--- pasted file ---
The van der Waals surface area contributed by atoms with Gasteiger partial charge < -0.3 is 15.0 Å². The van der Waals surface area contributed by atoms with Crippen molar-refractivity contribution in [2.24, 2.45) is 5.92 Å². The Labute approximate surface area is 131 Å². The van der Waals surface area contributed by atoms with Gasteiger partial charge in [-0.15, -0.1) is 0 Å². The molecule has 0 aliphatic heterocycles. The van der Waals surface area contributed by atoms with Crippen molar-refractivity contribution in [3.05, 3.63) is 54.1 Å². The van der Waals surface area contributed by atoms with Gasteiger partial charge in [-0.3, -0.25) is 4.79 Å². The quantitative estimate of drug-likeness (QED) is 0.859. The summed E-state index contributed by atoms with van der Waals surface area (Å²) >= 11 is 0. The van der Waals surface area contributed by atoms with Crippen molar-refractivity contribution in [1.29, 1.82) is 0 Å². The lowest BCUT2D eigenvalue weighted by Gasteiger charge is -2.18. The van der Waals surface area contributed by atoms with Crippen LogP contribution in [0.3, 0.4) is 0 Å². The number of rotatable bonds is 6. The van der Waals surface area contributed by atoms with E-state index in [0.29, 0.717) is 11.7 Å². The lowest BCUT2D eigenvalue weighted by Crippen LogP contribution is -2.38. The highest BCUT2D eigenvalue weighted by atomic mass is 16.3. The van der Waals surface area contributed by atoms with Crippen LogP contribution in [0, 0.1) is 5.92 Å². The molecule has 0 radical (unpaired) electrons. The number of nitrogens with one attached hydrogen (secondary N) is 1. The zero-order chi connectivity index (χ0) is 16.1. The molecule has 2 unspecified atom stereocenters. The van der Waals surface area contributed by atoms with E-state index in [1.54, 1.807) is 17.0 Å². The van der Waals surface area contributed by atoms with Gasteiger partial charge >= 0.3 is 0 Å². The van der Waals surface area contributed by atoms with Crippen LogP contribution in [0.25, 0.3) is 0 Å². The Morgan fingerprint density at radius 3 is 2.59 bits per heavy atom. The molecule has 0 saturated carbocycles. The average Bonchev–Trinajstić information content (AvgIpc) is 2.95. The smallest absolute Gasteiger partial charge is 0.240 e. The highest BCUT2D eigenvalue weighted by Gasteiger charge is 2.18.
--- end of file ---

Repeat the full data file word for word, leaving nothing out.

The van der Waals surface area contributed by atoms with Gasteiger partial charge < -0.3 is 15.0 Å². The van der Waals surface area contributed by atoms with Crippen molar-refractivity contribution in [2.24, 2.45) is 5.92 Å². The Labute approximate surface area is 131 Å². The van der Waals surface area contributed by atoms with Gasteiger partial charge in [-0.15, -0.1) is 0 Å². The molecule has 0 aliphatic heterocycles. The van der Waals surface area contributed by atoms with Crippen molar-refractivity contribution in [3.05, 3.63) is 54.1 Å². The van der Waals surface area contributed by atoms with Gasteiger partial charge in [-0.3, -0.25) is 4.79 Å². The quantitative estimate of drug-likeness (QED) is 0.859. The summed E-state index contributed by atoms with van der Waals surface area (Å²) >= 11 is 0. The van der Waals surface area contributed by atoms with Crippen molar-refractivity contribution in [1.29, 1.82) is 0 Å². The lowest BCUT2D eigenvalue weighted by Gasteiger charge is -2.18. The van der Waals surface area contributed by atoms with Crippen LogP contribution in [0.3, 0.4) is 0 Å². The number of rotatable bonds is 6. The van der Waals surface area contributed by atoms with E-state index in [0.29, 0.717) is 11.7 Å². The lowest BCUT2D eigenvalue weighted by Crippen LogP contribution is -2.38. The highest BCUT2D eigenvalue weighted by atomic mass is 16.3. The van der Waals surface area contributed by atoms with Crippen LogP contribution in [0, 0.1) is 5.92 Å². The molecule has 0 radical (unpaired) electrons. The number of nitrogens with one attached hydrogen (secondary N) is 1. The zero-order chi connectivity index (χ0) is 16.1. The molecule has 2 unspecified atom stereocenters. The van der Waals surface area contributed by atoms with E-state index in [1.54, 1.807) is 17.0 Å². The van der Waals surface area contributed by atoms with Gasteiger partial charge >= 0.3 is 0 Å². The van der Waals surface area contributed by atoms with Crippen LogP contribution in [0.25, 0.3) is 0 Å². The Morgan fingerprint density at radius 3 is 2.59 bits per heavy atom. The molecule has 0 saturated carbocycles. The average Bonchev–Trinajstić information content (AvgIpc) is 2.95. The smallest absolute Gasteiger partial charge is 0.240 e. The highest BCUT2D eigenvalue weighted by Gasteiger charge is 2.18.